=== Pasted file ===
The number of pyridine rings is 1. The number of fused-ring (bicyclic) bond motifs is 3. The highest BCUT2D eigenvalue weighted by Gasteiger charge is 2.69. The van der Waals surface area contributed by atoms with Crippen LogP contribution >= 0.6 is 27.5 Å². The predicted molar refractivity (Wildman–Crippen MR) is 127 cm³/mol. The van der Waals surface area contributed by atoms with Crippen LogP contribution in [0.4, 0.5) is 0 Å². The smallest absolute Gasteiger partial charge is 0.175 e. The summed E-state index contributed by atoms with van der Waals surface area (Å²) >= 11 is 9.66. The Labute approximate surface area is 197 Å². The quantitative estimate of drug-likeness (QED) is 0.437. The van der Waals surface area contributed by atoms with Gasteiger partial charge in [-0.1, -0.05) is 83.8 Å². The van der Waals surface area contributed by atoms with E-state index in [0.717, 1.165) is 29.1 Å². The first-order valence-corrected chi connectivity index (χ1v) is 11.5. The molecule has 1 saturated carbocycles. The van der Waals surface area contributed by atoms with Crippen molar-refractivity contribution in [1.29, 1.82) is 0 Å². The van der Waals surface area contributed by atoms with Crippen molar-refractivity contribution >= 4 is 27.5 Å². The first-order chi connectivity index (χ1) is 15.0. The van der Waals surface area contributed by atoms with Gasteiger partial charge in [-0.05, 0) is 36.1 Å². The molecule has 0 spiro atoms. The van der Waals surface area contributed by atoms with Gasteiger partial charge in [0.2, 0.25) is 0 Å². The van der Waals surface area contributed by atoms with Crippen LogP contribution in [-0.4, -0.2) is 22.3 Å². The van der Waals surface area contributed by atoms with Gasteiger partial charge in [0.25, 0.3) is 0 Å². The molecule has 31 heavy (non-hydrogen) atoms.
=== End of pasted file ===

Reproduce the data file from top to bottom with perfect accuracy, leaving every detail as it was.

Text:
The number of pyridine rings is 1. The number of fused-ring (bicyclic) bond motifs is 3. The highest BCUT2D eigenvalue weighted by Gasteiger charge is 2.69. The van der Waals surface area contributed by atoms with Crippen LogP contribution >= 0.6 is 27.5 Å². The predicted molar refractivity (Wildman–Crippen MR) is 127 cm³/mol. The van der Waals surface area contributed by atoms with Crippen LogP contribution in [0.4, 0.5) is 0 Å². The smallest absolute Gasteiger partial charge is 0.175 e. The summed E-state index contributed by atoms with van der Waals surface area (Å²) >= 11 is 9.66. The Labute approximate surface area is 197 Å². The quantitative estimate of drug-likeness (QED) is 0.437. The van der Waals surface area contributed by atoms with Gasteiger partial charge in [-0.1, -0.05) is 83.8 Å². The van der Waals surface area contributed by atoms with E-state index in [0.717, 1.165) is 29.1 Å². The first-order valence-corrected chi connectivity index (χ1v) is 11.5. The molecule has 1 saturated carbocycles. The van der Waals surface area contributed by atoms with Crippen molar-refractivity contribution in [1.29, 1.82) is 0 Å². The van der Waals surface area contributed by atoms with Crippen molar-refractivity contribution >= 4 is 27.5 Å². The first-order chi connectivity index (χ1) is 15.0. The van der Waals surface area contributed by atoms with Gasteiger partial charge in [-0.05, 0) is 36.1 Å². The molecule has 0 spiro atoms. The van der Waals surface area contributed by atoms with Gasteiger partial charge in [0.2, 0.25) is 0 Å². The van der Waals surface area contributed by atoms with Crippen LogP contribution in [-0.4, -0.2) is 22.3 Å². The van der Waals surface area contributed by atoms with Gasteiger partial charge in [0.25, 0.3) is 0 Å². The molecule has 31 heavy (non-hydrogen) atoms.